Michel Gay: Il faut en effet justifier à tout prix la destruction de richesse que représentera la fermeture anticipée de réacteurs en parfait état de fonctionnement. Ce sont en effet quelques dizaines de milliards d’Euros que l’on s’apprête à jeter par la fenêtre en décidant de réduire la durée de vie des réacteurs du parc 900 MWe pour satisfaire des fanatiques antinucléaires et quelques élus complices.
James Smith, Professor of Engineering, West Virginia University, Alex Hatch, Mechanical Engineer graduate student WVU: During the next few decades, even marginal efficiency improvements could greatly offset growing overall global energy use. Such improvements could largely eliminate the need to add any new overall energy production capacity. That would allow us to focus on the important development of new energy technologies. By using these efficiency increases, we can expand research and development into next generation high-efficiency systems – including wind, solar, oil, natural gas, coal and nuclear. Using these newly developed technologies could, in turn, lead to more a reliable, lower cost, more sustainable energy future for the USA and world.
John Hinderaker, POWERLINE blog: Minnesota is a poor place for solar power, so its renewable policies have focused on wind. Minnesota has gone whole hog for wind energy, to the tune of approximately $15 billion. It is noteworthy that demand for electricity in Minnesota has been flat for quite a few years, so that $15 billion wasn’t spent to meet demand. Rather, it replaced electricity that already was being produced by coal, nuclear and natural gas plants. Wind energy is intermittent and unreliable; it can only be produced when the wind is blowing within certain parameters, and cannot be stored at scale. It is expensive and inefficient, and therefore patently inferior to nuclear, coal and natural gas-powered electricity, except in one respect–its “greenness.”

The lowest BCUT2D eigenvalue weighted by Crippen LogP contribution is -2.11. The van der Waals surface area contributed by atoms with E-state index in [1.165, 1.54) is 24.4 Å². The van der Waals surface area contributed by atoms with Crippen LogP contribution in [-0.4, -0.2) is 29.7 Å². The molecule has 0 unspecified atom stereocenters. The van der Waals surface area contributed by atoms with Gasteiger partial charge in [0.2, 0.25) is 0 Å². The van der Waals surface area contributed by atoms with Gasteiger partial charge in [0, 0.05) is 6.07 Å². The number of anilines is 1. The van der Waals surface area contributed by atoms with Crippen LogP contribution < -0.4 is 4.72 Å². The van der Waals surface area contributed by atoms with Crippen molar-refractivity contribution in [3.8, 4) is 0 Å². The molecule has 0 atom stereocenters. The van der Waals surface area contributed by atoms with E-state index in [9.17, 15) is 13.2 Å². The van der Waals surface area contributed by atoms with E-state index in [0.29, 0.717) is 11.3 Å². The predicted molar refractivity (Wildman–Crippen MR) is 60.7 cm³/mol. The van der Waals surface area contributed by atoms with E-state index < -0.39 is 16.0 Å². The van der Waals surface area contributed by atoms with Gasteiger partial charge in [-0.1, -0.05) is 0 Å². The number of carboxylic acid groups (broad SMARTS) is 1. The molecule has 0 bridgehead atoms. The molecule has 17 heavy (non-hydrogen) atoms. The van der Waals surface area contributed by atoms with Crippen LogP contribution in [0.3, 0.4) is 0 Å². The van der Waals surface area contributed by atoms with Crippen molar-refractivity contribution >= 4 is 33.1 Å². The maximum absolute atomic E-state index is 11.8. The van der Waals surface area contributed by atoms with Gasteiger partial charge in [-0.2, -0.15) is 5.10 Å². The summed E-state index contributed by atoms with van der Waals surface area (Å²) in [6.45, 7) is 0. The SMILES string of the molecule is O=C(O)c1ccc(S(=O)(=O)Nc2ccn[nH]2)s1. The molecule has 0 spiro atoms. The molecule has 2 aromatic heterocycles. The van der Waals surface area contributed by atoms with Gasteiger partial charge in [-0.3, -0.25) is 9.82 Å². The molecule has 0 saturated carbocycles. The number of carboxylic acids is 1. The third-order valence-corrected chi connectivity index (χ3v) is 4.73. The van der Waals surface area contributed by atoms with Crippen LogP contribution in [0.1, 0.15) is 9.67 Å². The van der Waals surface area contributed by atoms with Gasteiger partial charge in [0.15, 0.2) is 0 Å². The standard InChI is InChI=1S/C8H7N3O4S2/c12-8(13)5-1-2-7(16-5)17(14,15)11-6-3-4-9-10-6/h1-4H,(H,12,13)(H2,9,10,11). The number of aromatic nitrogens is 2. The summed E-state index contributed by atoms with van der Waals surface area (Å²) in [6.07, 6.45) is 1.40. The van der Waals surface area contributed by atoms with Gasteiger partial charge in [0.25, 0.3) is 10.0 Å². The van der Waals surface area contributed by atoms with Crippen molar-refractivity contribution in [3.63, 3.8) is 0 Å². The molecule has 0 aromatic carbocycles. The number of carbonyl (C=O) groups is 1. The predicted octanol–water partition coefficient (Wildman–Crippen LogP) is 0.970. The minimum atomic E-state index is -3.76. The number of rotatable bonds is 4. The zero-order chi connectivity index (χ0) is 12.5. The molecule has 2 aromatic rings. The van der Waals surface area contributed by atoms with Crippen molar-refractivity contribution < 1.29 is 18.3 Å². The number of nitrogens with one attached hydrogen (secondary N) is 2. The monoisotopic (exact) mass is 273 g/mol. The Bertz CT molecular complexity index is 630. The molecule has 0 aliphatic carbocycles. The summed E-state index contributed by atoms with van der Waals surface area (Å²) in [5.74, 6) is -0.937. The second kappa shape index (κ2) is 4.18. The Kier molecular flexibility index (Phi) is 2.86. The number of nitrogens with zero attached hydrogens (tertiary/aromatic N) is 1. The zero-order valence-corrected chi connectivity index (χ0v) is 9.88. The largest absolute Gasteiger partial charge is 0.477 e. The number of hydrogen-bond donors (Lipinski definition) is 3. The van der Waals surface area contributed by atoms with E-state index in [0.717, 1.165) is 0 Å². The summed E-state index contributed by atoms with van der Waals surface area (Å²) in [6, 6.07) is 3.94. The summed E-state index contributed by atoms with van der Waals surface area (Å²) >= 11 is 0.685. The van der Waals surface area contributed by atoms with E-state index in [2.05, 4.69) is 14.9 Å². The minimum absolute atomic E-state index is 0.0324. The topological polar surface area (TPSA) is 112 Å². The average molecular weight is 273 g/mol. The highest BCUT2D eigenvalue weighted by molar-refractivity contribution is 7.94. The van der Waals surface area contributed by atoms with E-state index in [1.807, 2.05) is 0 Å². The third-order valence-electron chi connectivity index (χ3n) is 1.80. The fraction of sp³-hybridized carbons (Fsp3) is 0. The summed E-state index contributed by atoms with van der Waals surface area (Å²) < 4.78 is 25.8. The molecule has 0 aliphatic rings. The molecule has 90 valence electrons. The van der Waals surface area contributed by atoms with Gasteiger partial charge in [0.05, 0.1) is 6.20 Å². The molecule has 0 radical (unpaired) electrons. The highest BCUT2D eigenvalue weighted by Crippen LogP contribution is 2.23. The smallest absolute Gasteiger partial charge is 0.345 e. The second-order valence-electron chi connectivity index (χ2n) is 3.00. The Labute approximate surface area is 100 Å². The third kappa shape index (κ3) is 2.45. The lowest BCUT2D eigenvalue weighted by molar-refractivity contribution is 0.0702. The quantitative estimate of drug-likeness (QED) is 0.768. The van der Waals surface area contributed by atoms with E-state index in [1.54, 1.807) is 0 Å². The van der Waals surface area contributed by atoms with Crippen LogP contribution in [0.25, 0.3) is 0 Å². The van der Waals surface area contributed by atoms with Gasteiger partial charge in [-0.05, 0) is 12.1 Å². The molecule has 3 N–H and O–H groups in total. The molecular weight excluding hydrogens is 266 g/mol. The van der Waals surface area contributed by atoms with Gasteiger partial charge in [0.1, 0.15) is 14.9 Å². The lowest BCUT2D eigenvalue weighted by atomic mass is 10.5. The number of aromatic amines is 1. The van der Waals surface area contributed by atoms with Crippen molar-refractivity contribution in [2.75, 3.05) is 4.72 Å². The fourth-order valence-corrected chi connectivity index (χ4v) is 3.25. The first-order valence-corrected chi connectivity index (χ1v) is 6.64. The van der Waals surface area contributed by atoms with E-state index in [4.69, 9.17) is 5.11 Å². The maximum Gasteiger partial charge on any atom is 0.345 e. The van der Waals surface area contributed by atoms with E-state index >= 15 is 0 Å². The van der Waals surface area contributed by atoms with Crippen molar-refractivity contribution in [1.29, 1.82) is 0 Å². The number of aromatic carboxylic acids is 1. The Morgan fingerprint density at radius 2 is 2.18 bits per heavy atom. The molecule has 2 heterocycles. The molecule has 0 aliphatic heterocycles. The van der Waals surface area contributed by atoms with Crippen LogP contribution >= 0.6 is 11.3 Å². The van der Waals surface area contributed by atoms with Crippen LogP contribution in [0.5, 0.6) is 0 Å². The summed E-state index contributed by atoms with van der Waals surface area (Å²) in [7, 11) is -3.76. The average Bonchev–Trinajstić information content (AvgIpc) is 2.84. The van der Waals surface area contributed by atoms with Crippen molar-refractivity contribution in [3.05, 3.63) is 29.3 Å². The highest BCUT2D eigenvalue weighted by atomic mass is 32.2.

Tom Blees, President, The Science Council for Global Initiatives: The United States is indisputably a world leader in many technologies. Yet the country’s leadership role in nuclear power has been in steady decline for many years. We can reverse the nation’s slide into near irrelevance quickly, safely, and decisively without any risk to the public from the process of developing transformative new reactor designs. But nibbling at the edges of the existing system like we're doing now won’t get us there.